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Barack Obama’s stunning fundraising total for September leaves little doubt that the public financing system he eschewed is now in serious peril. Obama’s campaign raised $150 million last month alone — dwarfing the nearly $85 million limit John McCain agreed to for the entire general election campaign cycle when he accepted public funds.

The disparity may now make the public financing system look anachronistic, but reformers thought the system was a major step forward when it was created more than three decades ago. In 1974, Congress enacted the framework of the system we have today: optional matching funds for primary candidates who meet certain qualifications and agree to certain limits, as well as an optional grant for major party nominees (and “minor” party candidates who garner between 5 percent and 25 percent of the presidential popular vote) who agree to limit their general election spending to only that grant amount. The initiative came in the aftermath of the Watergate scandal, when campaign finance reformers backed a system of presidential public financing to reduce the influence of well-heeled special interests on the presidential election process. The funding comes from a check-off box on annual IRS return forms that allows taxpayers to designate up to $3 (originally $1) to go into the public funding pot.

From 1976 to 1996, most serious White House hopefuls accepted both the primary matching funds and the general election grant. Though George W. Bush (in 2000 and 2004) and John Kerry (in 2004) became the first of their parties’ nominees to opt out of the matching funds for the primary period, both accepted the general election public grant.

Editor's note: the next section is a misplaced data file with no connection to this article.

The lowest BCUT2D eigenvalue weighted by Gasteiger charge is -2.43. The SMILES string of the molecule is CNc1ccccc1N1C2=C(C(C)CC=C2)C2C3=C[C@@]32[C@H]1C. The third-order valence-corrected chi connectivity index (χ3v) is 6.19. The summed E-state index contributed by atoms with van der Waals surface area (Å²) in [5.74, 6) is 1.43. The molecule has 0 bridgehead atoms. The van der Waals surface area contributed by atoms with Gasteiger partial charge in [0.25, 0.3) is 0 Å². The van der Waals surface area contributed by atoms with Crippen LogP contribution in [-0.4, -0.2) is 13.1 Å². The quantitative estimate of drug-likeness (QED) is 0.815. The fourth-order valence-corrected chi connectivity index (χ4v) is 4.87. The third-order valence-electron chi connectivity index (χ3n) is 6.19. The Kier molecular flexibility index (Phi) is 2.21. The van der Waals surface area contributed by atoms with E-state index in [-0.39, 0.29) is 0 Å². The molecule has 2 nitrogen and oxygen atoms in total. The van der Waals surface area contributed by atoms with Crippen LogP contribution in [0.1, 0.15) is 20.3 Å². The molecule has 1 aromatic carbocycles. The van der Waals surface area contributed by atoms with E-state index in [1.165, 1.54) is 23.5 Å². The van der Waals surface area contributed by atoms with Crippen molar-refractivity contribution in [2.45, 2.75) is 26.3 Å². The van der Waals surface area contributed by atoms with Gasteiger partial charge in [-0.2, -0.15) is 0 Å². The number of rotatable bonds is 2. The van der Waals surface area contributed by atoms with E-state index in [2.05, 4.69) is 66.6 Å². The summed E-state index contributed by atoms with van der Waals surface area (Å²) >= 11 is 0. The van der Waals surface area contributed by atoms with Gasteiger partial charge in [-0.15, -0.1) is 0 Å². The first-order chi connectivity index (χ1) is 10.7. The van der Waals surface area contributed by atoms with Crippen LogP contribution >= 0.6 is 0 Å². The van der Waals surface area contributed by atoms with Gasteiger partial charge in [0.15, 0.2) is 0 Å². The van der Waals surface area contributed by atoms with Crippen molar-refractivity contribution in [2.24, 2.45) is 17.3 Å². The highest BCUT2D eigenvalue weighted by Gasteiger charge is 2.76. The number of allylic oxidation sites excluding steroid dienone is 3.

The grants were initially set at a maximum of $10 million for a primary season match and $20 million for the general election, but they were indexed for inflation. So the 2008 candidates could each get up to $42.05 million for the primaries and $84.1 million in the general. But in an age where candidates can raise $6 million in a day — and independent expenditure groups spend hundreds of millions on attack ads — many feel the system has failed to keep pace with the cost of modern elections.

In 2004, after agreeing to limit his general election spending to only the $74.62 million public grant, John Kerry found himself financially hamstrung and unable to respond to a blitz of critical ads against him by the Swift Boat Veterans For Truth, a 527 committee. Kerry told the Center in 2007 that unless the system is fixed to adequately fund a modern campaign, the system would die. “If you are not going to reform it, it’s going to be scrapped by the candidates who will choose not to do it.”

This election has proven Kerry right. Despite initially pledging to participate in the primary matching funds system, John McCain backed out and opted to forgo the federal funding, thus freeing himself from the voluntary primary spending cap. Barack Obama originally vowed to take the general election public grant if McCain did the same, but opted to forgo the federal financing and free himself from the voluntary general election spending limit — the first major-party nominee to do so since the system’s inception. Both criticized the other for these moves. Both ultimately raised significantly more in contributions than they would have received by staying in the system. And for that reason, without a major adjustment of the system, we can expect 2012 contenders to opt out of the public financing system faster than you can say “I’m a candidate with way too much money, and I approve this message.”

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